In New Zealand, where the sheep outnumber humans 9 to 1 and National Lamb Day is celebrated every Feb. 15, a carbon emission trading system that kicked off in July is upending the economics of sheep farming, a once crucial sector of the economy. Sheep farmers are walking away from the business of selling wool and lamb chops and are converting their grazing lands into tree farms that could prove valuable when the country's agricultural sector is forced to pay for greenhouse gas emissions starting in 2015.
The much maligned Emissions Trading Scheme can provide even the owners of small forest blocks with a bonus return, if they make the effort to find out, as Peter Watson reports.
Owners of hundreds of small forestry blocks planted in Nelson before 1990 have been warned they risk either being surprised by some large bills or missing out on a one-off windfall if they don't get up to speed soon with the Emissions Trading Scheme.
Tucked away on the bottom of the world, New Zealand is showing bigger developed nations how its done when it comes to tackling greenhouse-gas emissions and climate change. The first jurisdiction outside Europe to take the plunge on a nation-wide mandatory carbon pricing scheme, New Zealand has gone a long way to tackling the political and economic challenges of fundamental low-carbon reform that have bedevilled the US, Canada, Japan and Australia.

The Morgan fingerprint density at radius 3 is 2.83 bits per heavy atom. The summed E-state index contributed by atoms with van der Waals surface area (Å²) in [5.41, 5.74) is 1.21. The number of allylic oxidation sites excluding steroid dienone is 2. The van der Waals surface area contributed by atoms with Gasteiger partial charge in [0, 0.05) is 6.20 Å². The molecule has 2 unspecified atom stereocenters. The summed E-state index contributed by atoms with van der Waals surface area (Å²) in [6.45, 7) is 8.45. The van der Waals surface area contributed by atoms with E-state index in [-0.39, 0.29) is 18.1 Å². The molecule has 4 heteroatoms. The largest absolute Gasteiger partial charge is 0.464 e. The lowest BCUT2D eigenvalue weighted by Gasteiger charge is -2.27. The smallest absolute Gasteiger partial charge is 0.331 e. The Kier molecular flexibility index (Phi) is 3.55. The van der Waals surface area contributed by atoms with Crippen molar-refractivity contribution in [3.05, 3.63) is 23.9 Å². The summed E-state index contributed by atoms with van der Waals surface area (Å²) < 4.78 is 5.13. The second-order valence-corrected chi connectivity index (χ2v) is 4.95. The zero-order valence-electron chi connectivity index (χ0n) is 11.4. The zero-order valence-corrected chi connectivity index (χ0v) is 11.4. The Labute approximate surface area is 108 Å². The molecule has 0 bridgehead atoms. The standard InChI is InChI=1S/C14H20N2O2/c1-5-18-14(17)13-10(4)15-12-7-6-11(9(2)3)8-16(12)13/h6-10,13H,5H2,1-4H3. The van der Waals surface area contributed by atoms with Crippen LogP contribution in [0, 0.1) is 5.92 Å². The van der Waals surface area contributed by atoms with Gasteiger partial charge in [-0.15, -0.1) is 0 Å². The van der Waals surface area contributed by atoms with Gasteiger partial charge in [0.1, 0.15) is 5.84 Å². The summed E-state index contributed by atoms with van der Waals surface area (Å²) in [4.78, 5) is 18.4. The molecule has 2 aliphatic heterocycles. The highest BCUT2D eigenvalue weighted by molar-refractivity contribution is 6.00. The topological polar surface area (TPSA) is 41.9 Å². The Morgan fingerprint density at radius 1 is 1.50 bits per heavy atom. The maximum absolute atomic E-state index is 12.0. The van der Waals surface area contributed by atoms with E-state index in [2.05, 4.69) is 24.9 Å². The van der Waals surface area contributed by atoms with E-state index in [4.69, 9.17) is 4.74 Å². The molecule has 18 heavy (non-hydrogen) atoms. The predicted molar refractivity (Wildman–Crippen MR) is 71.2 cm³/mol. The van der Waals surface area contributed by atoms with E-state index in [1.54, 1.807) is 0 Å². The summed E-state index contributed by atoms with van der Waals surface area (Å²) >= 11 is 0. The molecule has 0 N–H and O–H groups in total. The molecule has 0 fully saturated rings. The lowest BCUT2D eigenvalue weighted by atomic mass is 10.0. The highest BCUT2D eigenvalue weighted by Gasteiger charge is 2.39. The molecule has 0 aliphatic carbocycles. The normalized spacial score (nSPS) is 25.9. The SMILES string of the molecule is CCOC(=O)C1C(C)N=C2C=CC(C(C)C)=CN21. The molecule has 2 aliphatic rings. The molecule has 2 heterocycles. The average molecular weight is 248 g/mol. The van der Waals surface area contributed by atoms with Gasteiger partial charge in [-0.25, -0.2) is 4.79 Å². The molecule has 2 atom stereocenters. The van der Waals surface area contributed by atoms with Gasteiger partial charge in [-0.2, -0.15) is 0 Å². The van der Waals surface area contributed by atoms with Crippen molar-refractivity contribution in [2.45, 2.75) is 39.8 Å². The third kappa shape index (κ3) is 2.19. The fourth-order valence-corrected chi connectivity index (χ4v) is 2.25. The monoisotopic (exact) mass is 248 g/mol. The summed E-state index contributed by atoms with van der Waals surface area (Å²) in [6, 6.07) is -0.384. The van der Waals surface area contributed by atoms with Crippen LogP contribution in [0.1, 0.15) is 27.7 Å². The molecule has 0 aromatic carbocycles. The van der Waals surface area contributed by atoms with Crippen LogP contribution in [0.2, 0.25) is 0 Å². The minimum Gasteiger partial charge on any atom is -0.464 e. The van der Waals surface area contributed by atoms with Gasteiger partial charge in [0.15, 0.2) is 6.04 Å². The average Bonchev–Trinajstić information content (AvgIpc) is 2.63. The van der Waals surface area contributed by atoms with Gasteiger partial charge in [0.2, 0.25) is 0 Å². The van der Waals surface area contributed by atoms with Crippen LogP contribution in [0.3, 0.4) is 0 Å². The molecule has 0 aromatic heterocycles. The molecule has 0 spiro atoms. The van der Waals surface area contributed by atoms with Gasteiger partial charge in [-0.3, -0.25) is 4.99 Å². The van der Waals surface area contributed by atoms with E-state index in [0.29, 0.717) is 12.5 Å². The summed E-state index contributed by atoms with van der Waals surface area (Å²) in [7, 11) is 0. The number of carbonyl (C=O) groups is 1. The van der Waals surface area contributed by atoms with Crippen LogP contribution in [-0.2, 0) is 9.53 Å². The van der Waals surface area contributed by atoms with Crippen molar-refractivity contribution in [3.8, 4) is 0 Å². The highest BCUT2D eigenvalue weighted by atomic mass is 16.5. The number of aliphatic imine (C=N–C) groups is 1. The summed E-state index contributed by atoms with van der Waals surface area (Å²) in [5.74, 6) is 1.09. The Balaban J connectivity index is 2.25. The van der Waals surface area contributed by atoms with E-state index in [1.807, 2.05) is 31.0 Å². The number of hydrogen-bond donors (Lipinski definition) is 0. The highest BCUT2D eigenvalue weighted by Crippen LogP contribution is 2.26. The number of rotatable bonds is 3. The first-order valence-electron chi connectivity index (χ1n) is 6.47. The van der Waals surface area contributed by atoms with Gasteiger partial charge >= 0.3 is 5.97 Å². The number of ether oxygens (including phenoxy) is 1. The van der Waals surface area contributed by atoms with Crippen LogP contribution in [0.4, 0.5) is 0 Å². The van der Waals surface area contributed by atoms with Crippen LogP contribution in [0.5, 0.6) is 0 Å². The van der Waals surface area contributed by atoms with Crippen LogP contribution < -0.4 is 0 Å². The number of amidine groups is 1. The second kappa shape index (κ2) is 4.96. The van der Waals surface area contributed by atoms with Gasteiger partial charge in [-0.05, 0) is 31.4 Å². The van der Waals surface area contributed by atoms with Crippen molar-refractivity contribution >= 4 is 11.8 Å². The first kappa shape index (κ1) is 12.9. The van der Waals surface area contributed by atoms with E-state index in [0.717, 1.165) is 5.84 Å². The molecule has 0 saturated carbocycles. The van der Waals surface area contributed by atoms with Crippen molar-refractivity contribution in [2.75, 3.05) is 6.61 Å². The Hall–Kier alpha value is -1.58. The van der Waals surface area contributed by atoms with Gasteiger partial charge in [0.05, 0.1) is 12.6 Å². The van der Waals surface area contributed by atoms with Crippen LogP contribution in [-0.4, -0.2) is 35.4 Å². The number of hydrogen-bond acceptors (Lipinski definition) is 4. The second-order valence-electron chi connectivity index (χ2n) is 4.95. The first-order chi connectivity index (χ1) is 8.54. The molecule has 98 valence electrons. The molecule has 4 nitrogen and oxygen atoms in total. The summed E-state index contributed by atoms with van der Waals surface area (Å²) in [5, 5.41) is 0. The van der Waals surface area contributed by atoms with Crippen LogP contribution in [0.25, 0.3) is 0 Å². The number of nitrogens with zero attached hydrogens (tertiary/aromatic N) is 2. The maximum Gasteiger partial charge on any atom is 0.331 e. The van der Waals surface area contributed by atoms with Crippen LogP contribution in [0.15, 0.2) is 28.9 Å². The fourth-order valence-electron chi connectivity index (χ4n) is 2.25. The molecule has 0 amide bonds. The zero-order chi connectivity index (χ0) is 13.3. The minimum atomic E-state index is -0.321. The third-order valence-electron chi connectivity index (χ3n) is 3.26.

Foreign-owned "carbon foresters" have ambitions to turn a fifth of New Zealand sheep and beef farmland into forests and that will devastate many rural towns, the national farmers' lobby says.
Federated Farmers president Don Nicolson said the organisation strongly believed that farm forestry was integral to farms where suited. This made the government's axing of the Afforestation Grants Scheme (AGS) in preference to the Emissions Trading Scheme (ETS) "incredibly perplexing".
Chinese wood deficit good news for NZ wood exporters
China’s potential fibre-supply gap (the difference between total demand and total domestic supply) is projected to reach approximately 150 million m3 (roundwood equivalent) by 2015 - or a volume that is more than the entire Canadian timber harvest in 2009 - a strong indication that China’s wood imports must continue to rise in the short- to medium-term period to match with projected consumption reports International WOOD Markets Group,.
NZ forestry production and trade data for the March 2010 quarter is now available on the web. Details can be found at address below*. Key points - compared with the same quarter of the previous year (March 2009) are;
April 2010 was a month where record volumes of pinus radiata logs were shipped out of New Zealand. The vast majority were headed for Asia where other suppliers such as the USA and Canada, are also ramping up supply.
THE Emissions Trading Scheme (ETS) presents unique opportunities for many rural landowners in New Zealand; carbon forestry will allow landowners to use the scheme to their advantage and gain a new income stream.
Marginal farmland throughout the country can be converted into forestry and as long as any conversions are undertaken in an informed manner, landowners potentially have a lot to gain.